That night, Shinji attends a meeting at the Young Men’s Association. In ancient times, the Association was a dormitory where young unmarried men could live after leaving home. While some still sleep and live there, the Association is now mostly a meeting-place where young men can gather to drink, debate, and brag about their fishing exploits. Inside the drab hut which houses the association, Shinji sits and listens to the other young men talk and joke. When one of them mentions the name Hatsue, Shinji cannot help but blush and startle.
Mishima continues to flesh out the social networks on the island of Uta-jima. There is a clear sense of community and cooperation—yet as this chapter progresses, Mishima will demonstrate how no institution on Uta-jima is fully insulated from the tensions of class, wealth, and social power.
The president of the Young Men’s association, Yasuo Kawamoto, enters the hut by opening the door with a loud bang. The brash, self-important Yasuo kicks off the meeting of the Association, discussing matters they must attend to in the coming weeks and reviewing the Association’s monthly bulletin, The Orphan Island. The meeting grows rowdy as the young men playfully insult each other, argue, gossip, and debate. When the meeting is over, Yasuo leaves in a hurry without lingering to talk or joke any longer. Shinji asks what Yasuo’s hurry was, and another young man tells him Yasuo is on his way to a party given by Terukichi Miyata to celebrate Hatsue’s homecoming.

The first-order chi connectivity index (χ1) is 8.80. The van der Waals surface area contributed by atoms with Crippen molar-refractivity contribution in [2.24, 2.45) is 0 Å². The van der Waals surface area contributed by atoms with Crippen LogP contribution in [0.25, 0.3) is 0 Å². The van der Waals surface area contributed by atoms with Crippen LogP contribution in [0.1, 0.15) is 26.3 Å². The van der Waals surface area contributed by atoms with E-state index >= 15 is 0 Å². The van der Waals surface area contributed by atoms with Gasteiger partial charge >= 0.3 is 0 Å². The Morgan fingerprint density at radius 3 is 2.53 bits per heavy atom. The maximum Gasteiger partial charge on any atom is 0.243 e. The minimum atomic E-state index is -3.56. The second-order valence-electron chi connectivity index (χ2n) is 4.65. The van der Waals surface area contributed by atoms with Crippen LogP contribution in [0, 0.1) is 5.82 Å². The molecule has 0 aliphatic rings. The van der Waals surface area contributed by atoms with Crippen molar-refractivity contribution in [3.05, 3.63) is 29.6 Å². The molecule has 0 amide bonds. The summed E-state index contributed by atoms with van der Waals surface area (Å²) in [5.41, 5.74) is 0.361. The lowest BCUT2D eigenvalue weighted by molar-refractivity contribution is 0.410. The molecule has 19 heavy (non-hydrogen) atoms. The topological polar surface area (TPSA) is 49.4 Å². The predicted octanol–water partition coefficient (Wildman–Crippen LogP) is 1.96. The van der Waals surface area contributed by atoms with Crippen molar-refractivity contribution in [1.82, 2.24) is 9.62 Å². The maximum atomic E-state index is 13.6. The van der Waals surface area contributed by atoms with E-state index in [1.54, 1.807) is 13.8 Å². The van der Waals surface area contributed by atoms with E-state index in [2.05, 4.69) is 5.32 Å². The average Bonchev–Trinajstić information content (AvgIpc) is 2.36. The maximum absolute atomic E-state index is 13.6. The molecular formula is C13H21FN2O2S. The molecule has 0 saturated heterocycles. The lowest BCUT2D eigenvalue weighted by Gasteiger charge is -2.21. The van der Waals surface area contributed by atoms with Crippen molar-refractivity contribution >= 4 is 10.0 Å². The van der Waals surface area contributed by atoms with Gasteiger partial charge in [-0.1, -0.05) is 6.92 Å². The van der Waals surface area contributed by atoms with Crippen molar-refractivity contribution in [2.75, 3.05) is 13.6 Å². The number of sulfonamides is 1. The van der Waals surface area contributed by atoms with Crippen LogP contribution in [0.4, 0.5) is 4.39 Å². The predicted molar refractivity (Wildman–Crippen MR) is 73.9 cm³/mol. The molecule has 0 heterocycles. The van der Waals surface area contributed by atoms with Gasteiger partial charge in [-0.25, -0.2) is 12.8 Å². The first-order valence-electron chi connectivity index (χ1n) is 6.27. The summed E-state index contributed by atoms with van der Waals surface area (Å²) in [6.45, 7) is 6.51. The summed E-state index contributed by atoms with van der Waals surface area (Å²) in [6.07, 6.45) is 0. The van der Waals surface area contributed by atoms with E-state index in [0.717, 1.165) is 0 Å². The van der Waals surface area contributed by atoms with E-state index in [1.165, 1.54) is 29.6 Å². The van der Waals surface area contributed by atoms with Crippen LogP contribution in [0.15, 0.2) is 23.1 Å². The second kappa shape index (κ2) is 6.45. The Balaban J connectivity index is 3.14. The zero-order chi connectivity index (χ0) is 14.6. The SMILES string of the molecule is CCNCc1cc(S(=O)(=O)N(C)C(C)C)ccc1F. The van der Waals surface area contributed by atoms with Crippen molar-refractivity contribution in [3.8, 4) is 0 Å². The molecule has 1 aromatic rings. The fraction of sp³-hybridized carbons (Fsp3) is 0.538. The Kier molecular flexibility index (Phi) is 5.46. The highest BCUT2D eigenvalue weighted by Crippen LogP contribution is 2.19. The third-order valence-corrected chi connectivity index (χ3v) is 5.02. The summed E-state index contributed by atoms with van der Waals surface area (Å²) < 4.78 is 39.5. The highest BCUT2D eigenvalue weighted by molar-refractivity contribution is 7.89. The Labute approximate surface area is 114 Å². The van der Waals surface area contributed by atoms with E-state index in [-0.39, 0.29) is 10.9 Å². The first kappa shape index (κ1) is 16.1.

This passage demonstrates that even though Shinji participates in the Young Men’s association and has an active social life, he still feels unworthy when compared with his wealthier compatriots on the island. Shinji is contemptuous of Yasuo’s brash attitude—yet when it comes down to it, Yasuo is by nature of his higher birth given access to spaces and relationships that Shinji fears he himself will never get the chance to experience.
Upset, Shinji leaves the meeting alone and walks through the village past the Miyata house, which is lit up by oil lamps. Shinji heads for the Yashiro Shrine, where he places coins into the offertory chest, clasps his hands, and prays. Shinji asks for the sea-god of the shrine to make sure the seas stay calm, the fish plentiful, and the village prosperous. He asks the god to give him “knowledge in the ways of the sea [and] the weather.” He asks for the protection of his mother and his brother. Lastly, he asks to become a person worthy of a beautiful bride—someone like Hatsue. As a wind rises, Shinji wonders if the sea-god has accepted his prayer—or whether he will be punished for asking something so selfish.
Though Shinji believes his prayer in this passage to be a selfish one, he takes great care to pray for the prosperity of his village, the safety of his family, and the continuation of his positive relationship with nature before actually asking for anything for himself. This demonstrates that, even as Shinji feels tempted by the “selfish” desire for romantic love, he is, at heart, a deeply selfless and giving person.